In October the Russian Minister of Foreign Affairs, M. de Giers, had an important interview with the King of Italy and his Ministers at Monza, in which he gave the most positive utterances as to the pacific intentions of his Imperial master, which were afterwards repeated by him in an interview with the Emperor William at Berlin. The only power with regard to which Russia maintained an aggressive attitude was England. The principal Russian journals violently attacked Lord Salisbury's policy in Egypt, China, and Afghanistan, and expressed a hope that England would become more pliable in the event of a change of Government after the next General Election.
THE failure of the compromise between the German and Czechish nationalities in Bohemia (" Annual Register," 1890, pp. 324 and 325), and the resignation of the twenty-five Italian members of the Tyrolese Diet, because the Government refused their demand for an administrative and political separation of the Italian from the German Tyrol, made it necessary for the Government at Vienna to make an appeal to the country, and the Reichsrath, elected in 1885, was accordingly dissolved on January 25. In a
statement accompanying the Imperial decree for the dissolution, Count Taaffe, the premier, appealed to all moderate parties, of whatever nationality, to assist him in carrying out the policy of his Government. This was a distinct bid for the support of the German Liberals, who had hitherto been the most important section of the Opposition; and their chief adversary, Dr. Dunajevski, Minister of Finance, a Pole, and the most brilliant and talented member of the Cabinet, accordingly sent in his resignation, which was accepted by the Emperor (Feb. 4). He was succeeded by Dr. Steinbach, a German, and an official of the Ministry of Justice.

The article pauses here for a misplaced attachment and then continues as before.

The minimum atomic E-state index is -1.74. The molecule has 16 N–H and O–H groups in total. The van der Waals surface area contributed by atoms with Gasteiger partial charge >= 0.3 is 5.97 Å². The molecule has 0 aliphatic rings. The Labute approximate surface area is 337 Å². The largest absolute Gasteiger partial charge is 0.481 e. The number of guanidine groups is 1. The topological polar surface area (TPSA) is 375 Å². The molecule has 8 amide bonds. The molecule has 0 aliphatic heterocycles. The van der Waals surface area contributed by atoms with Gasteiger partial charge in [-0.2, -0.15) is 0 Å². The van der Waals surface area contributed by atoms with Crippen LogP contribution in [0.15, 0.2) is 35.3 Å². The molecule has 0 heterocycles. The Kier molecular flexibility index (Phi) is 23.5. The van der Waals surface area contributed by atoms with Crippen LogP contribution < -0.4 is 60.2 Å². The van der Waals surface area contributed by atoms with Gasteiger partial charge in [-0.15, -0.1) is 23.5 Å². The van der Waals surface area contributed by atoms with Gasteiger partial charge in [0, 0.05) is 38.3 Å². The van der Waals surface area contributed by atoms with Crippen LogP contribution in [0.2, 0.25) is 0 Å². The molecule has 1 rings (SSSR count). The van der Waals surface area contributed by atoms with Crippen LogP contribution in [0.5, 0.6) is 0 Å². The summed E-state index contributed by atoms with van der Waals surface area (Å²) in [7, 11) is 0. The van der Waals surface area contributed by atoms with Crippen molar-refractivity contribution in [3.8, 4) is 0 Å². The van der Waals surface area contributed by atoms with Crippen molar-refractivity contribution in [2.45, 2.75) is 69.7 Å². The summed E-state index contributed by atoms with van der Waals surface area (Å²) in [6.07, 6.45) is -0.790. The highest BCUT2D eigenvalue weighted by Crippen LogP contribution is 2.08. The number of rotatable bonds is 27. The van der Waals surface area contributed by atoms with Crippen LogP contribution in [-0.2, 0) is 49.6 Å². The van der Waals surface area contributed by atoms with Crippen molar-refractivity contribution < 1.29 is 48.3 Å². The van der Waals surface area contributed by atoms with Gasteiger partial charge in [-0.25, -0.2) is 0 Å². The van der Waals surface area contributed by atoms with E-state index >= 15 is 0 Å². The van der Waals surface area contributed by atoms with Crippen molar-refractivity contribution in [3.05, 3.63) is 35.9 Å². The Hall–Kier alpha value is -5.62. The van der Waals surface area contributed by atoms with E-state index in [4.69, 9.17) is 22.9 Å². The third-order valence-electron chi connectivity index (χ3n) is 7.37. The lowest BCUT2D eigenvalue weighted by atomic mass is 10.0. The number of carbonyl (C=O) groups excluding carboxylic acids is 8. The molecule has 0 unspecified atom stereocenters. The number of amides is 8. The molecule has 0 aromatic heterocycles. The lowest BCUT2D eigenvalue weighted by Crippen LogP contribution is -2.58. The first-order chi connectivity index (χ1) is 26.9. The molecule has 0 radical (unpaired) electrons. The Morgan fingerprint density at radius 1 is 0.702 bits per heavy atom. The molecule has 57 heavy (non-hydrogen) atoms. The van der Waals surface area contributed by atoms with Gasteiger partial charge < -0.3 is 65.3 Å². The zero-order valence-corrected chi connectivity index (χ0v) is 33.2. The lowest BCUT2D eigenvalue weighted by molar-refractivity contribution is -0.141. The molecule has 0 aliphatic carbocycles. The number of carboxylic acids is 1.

On February 13 a pastoral letter was published, signed by thirty-two Archbishops and Bishops of the Roman Catholic Church in Austria, and dealing with the coming elections. The conciliatory tone of this document with regard to other religions and parties was especially remarkable, as the antiSemitic movement and the strife between the nationalities had hitherto been to a great extent fomented by the lower clergy. The pastoral pointed out the honest striving after daily bread of the lower classes, the rancorous discontent of the poor, the prevailing spirit of licence and disobedience against divinely-constituted authorities, the universal social strife, and the bitterness infused into this struggle. On the other hand, it described the immense progress in every branch of human activity, the facility of intercommunication, and the spread of knowledge and culture, accompanied, however, by the disappearance of the Christian faith and Christian morals. The growing weakness of authority was traced to the influence of the atheistical press. The agitation of demagogues amongst the working classes was pointed to as the source of the spreading discontent and class hatred; this, together with mutual distrust, the disappearance of real brotherly love, and extreme egotism, had become the dominant features of the working population.
Following upon the above picture of the present condition of society, came a description of the strife and hatred among different nationalities and different creeds; and, in conclusion, the pastoral declared in strong words for the maintenance of the unity of the Empire, for the growth of a general patriotism raising itself above the ideas of particular nationalities, and for goodwill and unity among the different parts of the population.
The result of the elections was that the "Old Czechs " under Dr. Rieger, who had thoroughly discredited themselves by first negotiating and accepting the compromise of 1890 and then repudiating it, were practically extinguished, their seats being in almost every case captured by the "Young Czechs," who are anti-Clericals, anti-Germans, and advocates of an alliance with Russia. The new Reichsrath was composed as follows:German Liberals, 110; German Nationalists, 17; Poles, 58;